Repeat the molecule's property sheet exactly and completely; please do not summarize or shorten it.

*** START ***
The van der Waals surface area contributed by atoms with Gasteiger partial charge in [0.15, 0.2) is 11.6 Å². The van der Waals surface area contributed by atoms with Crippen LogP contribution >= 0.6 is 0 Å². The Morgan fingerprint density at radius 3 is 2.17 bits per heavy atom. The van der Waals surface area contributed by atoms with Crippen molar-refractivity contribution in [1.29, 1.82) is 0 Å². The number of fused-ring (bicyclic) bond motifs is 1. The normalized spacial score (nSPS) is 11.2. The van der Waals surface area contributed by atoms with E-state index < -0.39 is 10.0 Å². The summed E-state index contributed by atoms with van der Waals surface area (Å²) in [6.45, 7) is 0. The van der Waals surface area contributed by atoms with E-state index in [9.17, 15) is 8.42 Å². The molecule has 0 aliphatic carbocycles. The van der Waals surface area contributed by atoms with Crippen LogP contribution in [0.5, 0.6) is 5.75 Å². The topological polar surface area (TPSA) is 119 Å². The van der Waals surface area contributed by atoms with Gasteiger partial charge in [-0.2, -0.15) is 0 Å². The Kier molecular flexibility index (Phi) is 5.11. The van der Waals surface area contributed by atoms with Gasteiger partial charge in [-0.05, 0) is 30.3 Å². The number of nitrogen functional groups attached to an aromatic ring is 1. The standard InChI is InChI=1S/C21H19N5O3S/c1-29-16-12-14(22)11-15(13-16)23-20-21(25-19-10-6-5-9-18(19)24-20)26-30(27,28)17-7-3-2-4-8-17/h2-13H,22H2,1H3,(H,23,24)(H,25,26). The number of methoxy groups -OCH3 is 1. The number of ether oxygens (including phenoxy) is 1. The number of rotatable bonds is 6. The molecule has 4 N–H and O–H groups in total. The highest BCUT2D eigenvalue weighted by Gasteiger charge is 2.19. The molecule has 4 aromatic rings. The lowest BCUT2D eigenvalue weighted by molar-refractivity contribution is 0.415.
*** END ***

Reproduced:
The van der Waals surface area contributed by atoms with Gasteiger partial charge in [0.15, 0.2) is 11.6 Å². The van der Waals surface area contributed by atoms with Crippen LogP contribution >= 0.6 is 0 Å². The Morgan fingerprint density at radius 3 is 2.17 bits per heavy atom. The van der Waals surface area contributed by atoms with Crippen molar-refractivity contribution in [1.29, 1.82) is 0 Å². The number of fused-ring (bicyclic) bond motifs is 1. The normalized spacial score (nSPS) is 11.2. The van der Waals surface area contributed by atoms with E-state index < -0.39 is 10.0 Å². The summed E-state index contributed by atoms with van der Waals surface area (Å²) in [6.45, 7) is 0. The van der Waals surface area contributed by atoms with E-state index in [9.17, 15) is 8.42 Å². The molecule has 0 aliphatic carbocycles. The van der Waals surface area contributed by atoms with Crippen LogP contribution in [0.5, 0.6) is 5.75 Å². The topological polar surface area (TPSA) is 119 Å². The van der Waals surface area contributed by atoms with Gasteiger partial charge in [-0.2, -0.15) is 0 Å². The Kier molecular flexibility index (Phi) is 5.11. The van der Waals surface area contributed by atoms with Gasteiger partial charge in [-0.05, 0) is 30.3 Å². The number of nitrogen functional groups attached to an aromatic ring is 1. The standard InChI is InChI=1S/C21H19N5O3S/c1-29-16-12-14(22)11-15(13-16)23-20-21(25-19-10-6-5-9-18(19)24-20)26-30(27,28)17-7-3-2-4-8-17/h2-13H,22H2,1H3,(H,23,24)(H,25,26). The number of methoxy groups -OCH3 is 1. The number of ether oxygens (including phenoxy) is 1. The number of rotatable bonds is 6. The molecule has 4 N–H and O–H groups in total. The highest BCUT2D eigenvalue weighted by Gasteiger charge is 2.19. The molecule has 4 aromatic rings. The lowest BCUT2D eigenvalue weighted by molar-refractivity contribution is 0.415.